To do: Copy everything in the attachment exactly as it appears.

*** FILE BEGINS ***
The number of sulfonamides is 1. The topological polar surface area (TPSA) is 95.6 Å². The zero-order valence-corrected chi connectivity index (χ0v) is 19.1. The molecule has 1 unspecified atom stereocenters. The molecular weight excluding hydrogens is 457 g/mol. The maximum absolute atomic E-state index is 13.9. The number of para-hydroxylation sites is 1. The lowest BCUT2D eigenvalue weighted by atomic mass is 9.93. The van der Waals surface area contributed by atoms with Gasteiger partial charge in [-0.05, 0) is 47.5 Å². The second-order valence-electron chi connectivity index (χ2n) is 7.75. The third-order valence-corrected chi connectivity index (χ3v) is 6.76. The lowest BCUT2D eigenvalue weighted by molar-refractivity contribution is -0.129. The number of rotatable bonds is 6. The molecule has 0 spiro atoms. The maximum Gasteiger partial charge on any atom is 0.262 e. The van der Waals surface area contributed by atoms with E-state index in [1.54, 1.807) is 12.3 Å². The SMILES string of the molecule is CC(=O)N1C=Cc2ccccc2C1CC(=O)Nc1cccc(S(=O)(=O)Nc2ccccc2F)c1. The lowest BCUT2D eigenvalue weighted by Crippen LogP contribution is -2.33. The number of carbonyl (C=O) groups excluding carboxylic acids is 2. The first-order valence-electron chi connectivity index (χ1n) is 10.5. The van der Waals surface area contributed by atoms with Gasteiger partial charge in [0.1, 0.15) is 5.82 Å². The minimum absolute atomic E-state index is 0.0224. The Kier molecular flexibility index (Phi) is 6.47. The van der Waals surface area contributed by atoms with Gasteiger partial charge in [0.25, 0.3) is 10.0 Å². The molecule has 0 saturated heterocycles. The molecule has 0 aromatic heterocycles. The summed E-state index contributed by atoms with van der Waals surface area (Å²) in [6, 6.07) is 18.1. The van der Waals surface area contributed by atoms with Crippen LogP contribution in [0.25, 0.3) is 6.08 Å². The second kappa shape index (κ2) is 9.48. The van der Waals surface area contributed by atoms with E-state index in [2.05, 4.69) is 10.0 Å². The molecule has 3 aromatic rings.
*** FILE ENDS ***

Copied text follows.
The number of sulfonamides is 1. The topological polar surface area (TPSA) is 95.6 Å². The zero-order valence-corrected chi connectivity index (χ0v) is 19.1. The molecule has 1 unspecified atom stereocenters. The molecular weight excluding hydrogens is 457 g/mol. The maximum absolute atomic E-state index is 13.9. The number of para-hydroxylation sites is 1. The lowest BCUT2D eigenvalue weighted by atomic mass is 9.93. The van der Waals surface area contributed by atoms with Gasteiger partial charge in [-0.05, 0) is 47.5 Å². The second-order valence-electron chi connectivity index (χ2n) is 7.75. The third-order valence-corrected chi connectivity index (χ3v) is 6.76. The lowest BCUT2D eigenvalue weighted by molar-refractivity contribution is -0.129. The number of rotatable bonds is 6. The molecule has 0 spiro atoms. The maximum Gasteiger partial charge on any atom is 0.262 e. The van der Waals surface area contributed by atoms with E-state index in [1.54, 1.807) is 12.3 Å². The SMILES string of the molecule is CC(=O)N1C=Cc2ccccc2C1CC(=O)Nc1cccc(S(=O)(=O)Nc2ccccc2F)c1. The lowest BCUT2D eigenvalue weighted by Crippen LogP contribution is -2.33. The number of carbonyl (C=O) groups excluding carboxylic acids is 2. The first-order valence-electron chi connectivity index (χ1n) is 10.5. The van der Waals surface area contributed by atoms with Gasteiger partial charge in [0.1, 0.15) is 5.82 Å². The minimum absolute atomic E-state index is 0.0224. The Kier molecular flexibility index (Phi) is 6.47. The van der Waals surface area contributed by atoms with Gasteiger partial charge in [0.25, 0.3) is 10.0 Å². The molecule has 0 saturated heterocycles. The molecule has 0 aromatic heterocycles. The summed E-state index contributed by atoms with van der Waals surface area (Å²) in [6, 6.07) is 18.1. The van der Waals surface area contributed by atoms with Crippen LogP contribution in [0.25, 0.3) is 6.08 Å². The second kappa shape index (κ2) is 9.48. The van der Waals surface area contributed by atoms with E-state index in [2.05, 4.69) is 10.0 Å². The molecule has 3 aromatic rings.